Audi Q5 2013 review
You can't argue with the figures - Audi's Q5 is one of the German manufacturer's most popular models here. That's due to a number of factors not the least being price, practicality, size and style.
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They say there’s a fine line between genius and madness, and your first taste of the Audi SQ5 will have you considering which side it bats for. You have to wonder what sparked the idea to turn the bulky Q5 SUV into a sports car, but somehow it got sign-off in Ingolstadt, presumably after one of the stranger board meetings at Audi HQ.
From this unlikely premise has sprung a car that may not be the best vehicle on the market, or the fastest, but can deliver the biggest surprises you’ll get behind a wheel.
Starting from $89,000, the SQ5 certainly isn't cheap -- but it has to be viewed in context with cars of similar speed and capability. The Q5 range kicks off at just over $60,000 competitive with its German competition.
The closest thing BMW has to the SQ5 is the vastly more expensive X6 M, which is petrol-powered. There is no similarly-sized, performance oriented X3. Infiniti's handsome FX50S is also rather more expensive, starting at around $105,000. It has a beautiful interior, and a V8 engine but will cost more to run as well as buy. Both are terrific cars, but the X6 only has four seats and the FX is a little tight inside.
The SQ5 is well-equipped, even for the hefty price tag. The interior is trimmed with Nappa leather, there's plenty of gadgets including sat-nav, a big screen, reversing camera, 20-inch wheels and lower, firmer sports suspension.
Our car was fitted with the $14,720 launch pack. This adds shiny, titanium-effect 21-inch alloy wheels, dynamic steering, adaptive headlights, B&O sound system, DAB radio, heating for all but the middle rear seat, carbon-look trim, tinted windows and a complicated luggage rail system in the boot.
The SQ5 is immediately recognisable as an Audi Q5 - it's clean and crisp and isn't over-bearing, like its Q3 little sister and unlike its big sister, the Q7. The interior is lovely, with a big screen built into the dash, beautiful smooth Nappa leather and a few bits and pieces in the trim to elevate it above the top of the range Q5. It seems to be closely related to the A4 and this is a good thing.
It sits appreciably lower than the standard Q5, which means it looks smaller than it really is. The big, fat tyres add to the more aggressive vibe of the honeycomb effect bumper inserts. The huge wing mirrors look a bit odd and are actually a pain from the driver's seat - it obstructs your view of corners.
The SQ5 carries through the Q5's five star safety rating with the usual complement of airbags, ABS, brake assist, traction and stability control and, of course, all-wheel drive. Like many other Audis, the rear view camera is a little washed out and indistinct, especially at night.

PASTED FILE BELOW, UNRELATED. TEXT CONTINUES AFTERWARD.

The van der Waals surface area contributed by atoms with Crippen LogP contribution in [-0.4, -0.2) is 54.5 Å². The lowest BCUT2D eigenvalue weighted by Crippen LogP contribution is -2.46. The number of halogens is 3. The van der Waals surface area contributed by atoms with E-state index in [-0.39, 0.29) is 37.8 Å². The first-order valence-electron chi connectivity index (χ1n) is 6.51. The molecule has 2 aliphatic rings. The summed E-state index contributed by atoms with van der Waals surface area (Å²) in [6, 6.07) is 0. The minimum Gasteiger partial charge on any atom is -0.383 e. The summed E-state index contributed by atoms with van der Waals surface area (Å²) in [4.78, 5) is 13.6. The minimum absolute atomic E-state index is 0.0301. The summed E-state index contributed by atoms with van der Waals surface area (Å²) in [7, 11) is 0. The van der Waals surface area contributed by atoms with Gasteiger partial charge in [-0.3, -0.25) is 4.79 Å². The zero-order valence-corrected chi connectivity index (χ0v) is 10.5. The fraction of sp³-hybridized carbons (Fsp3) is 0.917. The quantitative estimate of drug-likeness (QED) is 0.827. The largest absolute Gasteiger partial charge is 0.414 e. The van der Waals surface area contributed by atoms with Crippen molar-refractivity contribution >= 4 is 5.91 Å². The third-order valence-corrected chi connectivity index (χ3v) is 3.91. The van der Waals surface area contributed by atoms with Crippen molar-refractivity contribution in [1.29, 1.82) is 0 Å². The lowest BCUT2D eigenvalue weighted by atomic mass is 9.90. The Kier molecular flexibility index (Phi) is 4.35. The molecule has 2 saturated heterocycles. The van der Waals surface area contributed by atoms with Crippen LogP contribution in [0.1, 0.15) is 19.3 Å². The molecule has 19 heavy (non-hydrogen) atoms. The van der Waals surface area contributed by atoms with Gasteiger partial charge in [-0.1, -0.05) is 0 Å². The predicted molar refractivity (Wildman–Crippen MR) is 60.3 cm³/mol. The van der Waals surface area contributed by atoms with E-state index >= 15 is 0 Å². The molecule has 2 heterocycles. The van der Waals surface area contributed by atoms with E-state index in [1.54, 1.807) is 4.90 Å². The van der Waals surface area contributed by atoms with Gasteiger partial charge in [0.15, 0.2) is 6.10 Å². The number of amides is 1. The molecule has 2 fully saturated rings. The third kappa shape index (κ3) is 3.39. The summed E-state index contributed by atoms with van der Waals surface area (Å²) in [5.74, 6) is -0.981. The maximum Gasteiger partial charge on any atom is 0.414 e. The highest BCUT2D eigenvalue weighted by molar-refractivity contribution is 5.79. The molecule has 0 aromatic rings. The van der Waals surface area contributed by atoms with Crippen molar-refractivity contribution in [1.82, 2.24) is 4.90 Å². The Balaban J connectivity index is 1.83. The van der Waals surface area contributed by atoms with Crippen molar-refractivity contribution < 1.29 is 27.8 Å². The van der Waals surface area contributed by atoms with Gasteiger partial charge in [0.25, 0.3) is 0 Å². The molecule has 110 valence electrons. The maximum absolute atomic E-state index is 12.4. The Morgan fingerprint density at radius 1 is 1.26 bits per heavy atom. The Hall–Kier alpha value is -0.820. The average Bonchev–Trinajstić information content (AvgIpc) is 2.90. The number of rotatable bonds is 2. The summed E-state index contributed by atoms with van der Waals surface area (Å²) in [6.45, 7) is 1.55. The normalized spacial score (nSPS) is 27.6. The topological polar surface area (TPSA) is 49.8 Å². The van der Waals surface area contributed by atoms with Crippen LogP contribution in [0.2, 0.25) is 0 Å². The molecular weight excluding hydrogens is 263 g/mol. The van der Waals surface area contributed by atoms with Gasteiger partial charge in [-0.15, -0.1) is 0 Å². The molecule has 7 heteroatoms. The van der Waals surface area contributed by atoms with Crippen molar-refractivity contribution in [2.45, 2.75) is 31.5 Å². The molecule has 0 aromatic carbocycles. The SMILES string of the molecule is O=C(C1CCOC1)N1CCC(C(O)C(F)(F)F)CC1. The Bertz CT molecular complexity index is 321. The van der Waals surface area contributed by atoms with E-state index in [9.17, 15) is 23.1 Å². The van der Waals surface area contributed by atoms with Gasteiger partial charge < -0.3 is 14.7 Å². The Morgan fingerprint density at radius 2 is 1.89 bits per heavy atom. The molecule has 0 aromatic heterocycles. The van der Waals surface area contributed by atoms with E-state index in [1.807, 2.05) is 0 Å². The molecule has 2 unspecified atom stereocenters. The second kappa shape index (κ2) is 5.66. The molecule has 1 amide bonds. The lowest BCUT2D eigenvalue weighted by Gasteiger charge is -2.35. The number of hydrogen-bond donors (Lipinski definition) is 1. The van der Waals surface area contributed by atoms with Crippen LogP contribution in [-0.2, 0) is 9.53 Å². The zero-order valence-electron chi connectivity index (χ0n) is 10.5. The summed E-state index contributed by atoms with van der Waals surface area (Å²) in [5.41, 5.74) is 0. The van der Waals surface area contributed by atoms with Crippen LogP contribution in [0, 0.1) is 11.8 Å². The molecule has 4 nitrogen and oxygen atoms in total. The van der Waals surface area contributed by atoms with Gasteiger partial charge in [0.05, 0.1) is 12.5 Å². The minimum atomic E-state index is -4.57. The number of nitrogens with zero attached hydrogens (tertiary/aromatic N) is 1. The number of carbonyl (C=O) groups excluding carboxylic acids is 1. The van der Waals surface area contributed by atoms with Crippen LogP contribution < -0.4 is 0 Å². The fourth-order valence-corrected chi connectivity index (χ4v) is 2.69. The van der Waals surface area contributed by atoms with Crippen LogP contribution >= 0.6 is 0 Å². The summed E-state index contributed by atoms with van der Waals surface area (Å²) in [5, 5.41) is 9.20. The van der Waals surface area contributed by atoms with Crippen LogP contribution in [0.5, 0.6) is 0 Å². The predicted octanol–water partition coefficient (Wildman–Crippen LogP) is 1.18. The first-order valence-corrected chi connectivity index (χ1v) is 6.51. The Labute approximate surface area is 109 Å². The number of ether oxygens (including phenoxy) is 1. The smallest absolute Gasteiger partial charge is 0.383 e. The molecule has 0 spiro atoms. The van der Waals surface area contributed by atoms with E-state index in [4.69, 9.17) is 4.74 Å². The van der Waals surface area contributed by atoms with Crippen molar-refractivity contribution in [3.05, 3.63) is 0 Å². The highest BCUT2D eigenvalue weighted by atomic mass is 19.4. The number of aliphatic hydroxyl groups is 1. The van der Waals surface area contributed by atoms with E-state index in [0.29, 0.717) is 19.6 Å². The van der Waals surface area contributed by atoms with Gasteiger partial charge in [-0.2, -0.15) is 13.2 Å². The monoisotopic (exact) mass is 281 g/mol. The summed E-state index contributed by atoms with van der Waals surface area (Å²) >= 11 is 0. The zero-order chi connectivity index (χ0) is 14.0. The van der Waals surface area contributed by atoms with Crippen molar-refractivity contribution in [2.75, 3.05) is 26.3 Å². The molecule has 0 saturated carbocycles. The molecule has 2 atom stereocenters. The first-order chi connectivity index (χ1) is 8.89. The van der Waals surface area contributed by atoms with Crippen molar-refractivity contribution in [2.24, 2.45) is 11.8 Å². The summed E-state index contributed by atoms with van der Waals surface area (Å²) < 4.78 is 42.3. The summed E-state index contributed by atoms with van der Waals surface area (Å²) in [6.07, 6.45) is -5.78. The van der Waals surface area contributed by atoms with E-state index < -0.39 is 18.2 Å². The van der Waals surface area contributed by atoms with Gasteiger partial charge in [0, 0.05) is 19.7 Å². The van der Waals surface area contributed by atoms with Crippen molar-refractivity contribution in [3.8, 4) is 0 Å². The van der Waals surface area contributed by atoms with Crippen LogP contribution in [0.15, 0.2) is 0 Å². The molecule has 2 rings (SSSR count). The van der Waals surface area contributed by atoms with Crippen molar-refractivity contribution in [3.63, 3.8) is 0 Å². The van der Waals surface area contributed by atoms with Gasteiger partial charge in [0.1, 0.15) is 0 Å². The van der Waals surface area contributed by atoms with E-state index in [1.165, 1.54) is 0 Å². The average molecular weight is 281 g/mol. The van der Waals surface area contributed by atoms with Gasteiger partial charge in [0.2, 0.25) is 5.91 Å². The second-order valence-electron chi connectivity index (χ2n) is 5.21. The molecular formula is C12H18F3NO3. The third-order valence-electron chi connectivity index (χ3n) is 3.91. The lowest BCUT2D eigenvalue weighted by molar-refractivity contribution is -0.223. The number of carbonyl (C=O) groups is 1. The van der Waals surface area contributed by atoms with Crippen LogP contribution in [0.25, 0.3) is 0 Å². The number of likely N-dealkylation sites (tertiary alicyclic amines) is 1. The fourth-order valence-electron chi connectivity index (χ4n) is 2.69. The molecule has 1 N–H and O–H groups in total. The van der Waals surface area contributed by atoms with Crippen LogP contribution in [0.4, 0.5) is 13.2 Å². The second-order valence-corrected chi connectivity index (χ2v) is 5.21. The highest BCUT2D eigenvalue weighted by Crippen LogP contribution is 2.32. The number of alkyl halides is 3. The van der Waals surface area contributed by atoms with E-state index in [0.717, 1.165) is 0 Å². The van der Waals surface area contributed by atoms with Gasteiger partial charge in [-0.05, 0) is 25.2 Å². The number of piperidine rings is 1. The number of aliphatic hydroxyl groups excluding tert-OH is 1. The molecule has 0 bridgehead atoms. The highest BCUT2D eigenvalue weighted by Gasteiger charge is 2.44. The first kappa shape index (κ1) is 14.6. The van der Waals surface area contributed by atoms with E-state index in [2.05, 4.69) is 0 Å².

This is where the fun begins. Powered by a twin turbo V6 diesel, the SQ5 is propelled by 180kW and a steam-engine like 650Nm of torque. The torque comes on stream at 1450rpm and is hell-bent on smearing your internal organs against the seats.
To put that torque number into perspective, neither the V8 nor V10 R8 sportscars generate that kind of twist from much larger displacements. The result is an unbelievable 0-100km/h time of 5.1 seconds from a two-tonne SUV. While the SQ5 is not the first to do something this silly, it does so without draining the tank every time you put your foot down, returning 10.6l/100km in our very unsympathetic hands.
It even sounds great when you boot it, with a deep, guttural roar emitting from the rear end, something not even the Audi Le Mans cars manage. Despite its porky proportions, the SQ5 is a lot of fun to turn into corners. It might take a while for you to discover this because pointing the car down a straight piece of road and flooring it is an addiction that takes some work to overcome.
Once you have, you can throw the car around to great effect. While it's never going to match up to sedans of the same price equipped with sports suspension, it'll most likely stay with them if there are any straights between the corners. The SQ punches out of corners like a trapped boxing champ, all four wheels biting, the torque hurling you down the road.
It's a car with which you can quickly develop a rapport as the brakes are strong and the grip seemingly endless. The Quattro system is rear-biased and you can really feel it in the way the car wriggles when you're wringing its neck. The power is then shuffled forward to iron everything out, but it's subtle and fuss-free.
Crucially, however, the car rides and handles very happily when you're on the school or work runs. While it is much stiffer and doesn't benefit from adaptive damping, the ride is on the firm side of acceptable.
It's not often such a combination can be so accomplished and, in the context of a German SUV, so cheap. For $90,000, the SQ5 will embarrass some rather more costly metal from both within and without Audi's stable.
For a family on the go with a bit of money to spend, the SQ5 is excellent value when the mountain-flattening performance and relative fuel economy is taken into consideration. There's quite a few cars around that will go faster, but they're considerably more expensive and less accommodating.
Audi SQ5 TDI
Warranty: 3 years/unlimited km
Fixed service costs: No
Service interval: 12 months/15,000km
Crash rating: 5-star
Engine: 3.0-litre twin turbodiesel, 230kW/650Nm
Transmission: 8-speed auto, AWD
Thirst: 6.8L/100km, 179g/km CO2
Spare: Tyre-repair kit
|3.0 TDI Quattro Launch Edition||3.0L, Diesel, 8 SP AUTO||$31,900 – 41,800||2013 Audi SQ5 2013 3.0 TDI Quattro Launch Edition Pricing and Specs|
|3.0 TDI Quattro||3.0L, Diesel, 8 SP AUTO||$27,100 – 35,860||2013 Audi SQ5 2013 3.0 TDI Quattro Pricing and Specs|